Electrochromic (EC) materials show great promise as one of the key functional components in future internet-of-things (IoT) applications such as flexible/3D displays, optical camouflage, smart windows, and smart sensor systems. However, realizing flexible EC devices with high energy-efficiency and fast switching speed is fundamentally challenging, mainly because both the EC performance and the mechanical properties are non-trivially correlated with the nanoscale formations and the conductivity of both the EC materials and the transparent electrical conductors.
Owing to the unique optical and electrical properties, two-dimensional (2D) transition metal carbides, nitrides, and carbonitrides (referred to as MXenes) and their derivatives have demonstrated their potential application in energy storage, catalysis and electronics. And the production of 2D nanosheets of both MXenes and their derivatives can be scalable in liquid phase, making it easy for constructing self-assembled films and hybrid structures, thus suitable for electronic devices on a large scale.
Our group at Boston University has a long-standing commitment to synthesizing novel functional inorganic and organic 2D materials & hybrid structures. And we have a great honor to collaborate with Hongzhi Wang group at Donghua University in China, who have been researching EC devices for a long time, and Yuxuan Lin et al. in Tomás Palacios group at MIT, who are experts on electrical engineering of materials. We successfully assemble titanium-based MXene Ti3C2Tx (T = O, OH or F) and the derived TiO2 nanosheets into uniform nanometer-thick films at a liquid-liquid interface, and fabricate EC devices based on the TiO2/Ti3C2Tx heterostructures on a flexible substrate (Figure 1a). The obtained EC devices exhibit both excellent electrochromic properties and mechanical properties by making the common EC materials into two-dimensional monolayers (Figure 1b).
Figure 1. (a) Schematic diagram of the flexible solid EC device; (b) Schematic of the pathways of electron conduction and ion diffusion within the self-assembled TiO2 thin film.
In the first step, we need to prepare the MXenes and 2D TiO2 IPA dispersions, which is not easy. Anatase phase TiO2flakes obtained by direct temperature conversion of Ti3C2Tx liquid gel cannot be dispersed in solution. To solve this problem, we converted Ti3C2Tx aqueous solution into aerogel by freeze-drying to keep its loose and porous structure before high-temperature conversion. When applying the conversion to the Ti3C2Tx aerogels, remained morphology is observed after annealing at 400 ℃ to convert it to TiO2. This result suggests that the conversion reaction is confined to initial 2D Ti3C2Tx flakes, leading to the good separation of each flake in the skeleton of aerogels during the conversion process.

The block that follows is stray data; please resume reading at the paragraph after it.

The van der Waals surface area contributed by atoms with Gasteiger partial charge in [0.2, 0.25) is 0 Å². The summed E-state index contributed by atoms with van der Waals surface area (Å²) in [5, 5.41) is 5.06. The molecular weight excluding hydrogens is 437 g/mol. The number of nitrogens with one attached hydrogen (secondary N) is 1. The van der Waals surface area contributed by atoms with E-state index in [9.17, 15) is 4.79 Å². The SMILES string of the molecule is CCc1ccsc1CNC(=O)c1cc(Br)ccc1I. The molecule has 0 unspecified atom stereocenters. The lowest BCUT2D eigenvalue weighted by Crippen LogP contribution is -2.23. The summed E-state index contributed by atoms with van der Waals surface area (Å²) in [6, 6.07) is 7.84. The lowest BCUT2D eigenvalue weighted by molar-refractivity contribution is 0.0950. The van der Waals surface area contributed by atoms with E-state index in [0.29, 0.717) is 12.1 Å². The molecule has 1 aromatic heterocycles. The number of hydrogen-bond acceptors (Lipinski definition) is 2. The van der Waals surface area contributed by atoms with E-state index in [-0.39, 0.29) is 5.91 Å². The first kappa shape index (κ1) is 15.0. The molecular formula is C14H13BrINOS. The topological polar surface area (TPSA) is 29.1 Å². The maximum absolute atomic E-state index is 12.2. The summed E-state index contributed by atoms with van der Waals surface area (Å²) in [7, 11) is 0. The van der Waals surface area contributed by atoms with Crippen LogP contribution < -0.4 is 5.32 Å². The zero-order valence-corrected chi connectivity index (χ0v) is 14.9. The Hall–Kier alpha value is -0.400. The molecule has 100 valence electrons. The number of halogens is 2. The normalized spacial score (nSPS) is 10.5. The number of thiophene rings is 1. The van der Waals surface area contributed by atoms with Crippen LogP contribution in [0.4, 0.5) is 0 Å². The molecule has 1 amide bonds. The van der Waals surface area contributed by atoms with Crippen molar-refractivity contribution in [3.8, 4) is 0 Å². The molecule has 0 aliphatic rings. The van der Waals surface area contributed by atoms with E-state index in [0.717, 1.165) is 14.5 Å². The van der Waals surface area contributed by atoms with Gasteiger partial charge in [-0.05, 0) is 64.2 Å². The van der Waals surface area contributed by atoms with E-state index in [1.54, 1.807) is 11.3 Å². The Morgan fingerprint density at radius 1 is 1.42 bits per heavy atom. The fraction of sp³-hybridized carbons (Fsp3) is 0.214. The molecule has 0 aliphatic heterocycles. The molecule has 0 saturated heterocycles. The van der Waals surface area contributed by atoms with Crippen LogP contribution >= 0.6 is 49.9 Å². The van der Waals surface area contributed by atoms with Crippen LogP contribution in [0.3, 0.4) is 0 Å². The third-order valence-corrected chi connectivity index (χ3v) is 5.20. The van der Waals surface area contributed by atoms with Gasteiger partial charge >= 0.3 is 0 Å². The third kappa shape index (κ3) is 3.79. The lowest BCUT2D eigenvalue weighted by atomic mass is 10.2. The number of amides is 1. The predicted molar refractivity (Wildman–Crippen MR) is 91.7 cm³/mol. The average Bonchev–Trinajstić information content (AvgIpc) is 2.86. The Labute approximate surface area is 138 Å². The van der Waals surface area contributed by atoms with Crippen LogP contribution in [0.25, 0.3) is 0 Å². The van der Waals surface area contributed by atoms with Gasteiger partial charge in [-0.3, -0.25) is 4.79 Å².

Because of the uniform thickness distributions and the high coverage, the self-assembled Ti3C2Tx films show both high optical transparency and high electrical conductance, making them ideal for the transparent electrodes of EC devices. The sheet resistance (Rs) value of the LLIA Ti3C2Tx film reaches 1623 Ω sq-1 at a transmittance of 96.9%, 210 Ω sq-1 at 94.1%, and 123 Ω sq-1 at 87.8%. Comparing the resistances of materials with the similar transparency, our values are lower than MXene films made by other methods like spin coating (201 Ω sq−1 at 87%), dip coating (4300 Ω sq−1 at 94%), and spray coating (7974 Ω sq-1 at 82%), and also lower than other transparent conductive materials such as graphene, and reduced graphene oxide. Similar to Ti3C2Tx, TiO2 flakes in the self-assembled film also connect with each other well to form a porous network, with the pore size in the range of nanometers.
Figure 2. Schematic diagram of the flexible solid EC device. As-prepared solid EC device with an A4 paper size (about 20 cm×30 cm) is triggered in bending state and attached on a window.
Moreover, the flexible TiO2/Ti3C2Tx heterostructure electrodes are fabricated by transferring self-assembled TiO2films on the Ti3C2Tx/PET substrates, providing a metal-semiconductor junction between them. When contacting with TiO2 (work function ~4.2 eV), the Schottky barrier between Ti3C2Tx and TiO2 is much lower or it could even be an Ohmic contact, compared to that between ITO and TiO2. Thus, the electron transport between the Ti3C2Tx and the TiO2layer is expected to be improved in the heterostructure.
As a proof-of-concept demonstration, benefit from the improved ion diffusion and electron conductivity in assembled single-flake-layer TiO2 film, and the 2D nature of both the MXene electrode and the TiO2 EC layer (Figure 1b), our devices are among the best flexible EC devices with the fastest coloration speed, the highest coloration efficiency and superior electrochemical stability. Finally, a large-area flexible EC device (30 cm×20 cm) was prepared (Figure 2), which can be an example for practical large-area applications and paving the way for integrating EC devices to next-generation flexible and wearable electronics.
We think the high quality TiO2 crystals over micrometer large area with nanometer thin thicknesses is the key for the high-performance EC devices enabled by self-assembled 2D TiO2/MXene heterostructures. Nevertheless, the chemical conversion mechnism from Ti3C2Tx to 2D TiO2 is not completely clear, but very interesting, and requires further investigation. Also, whether this approach can be applied to make the 2D version of other EC metal oxides and EC devices with multiple functions, will be explored in our future studies.
If you are interested in learning more about the scientific detail of this topic, please read our paper in Nature Communication: https://doi.org/10.1038/s41467-021-21852-7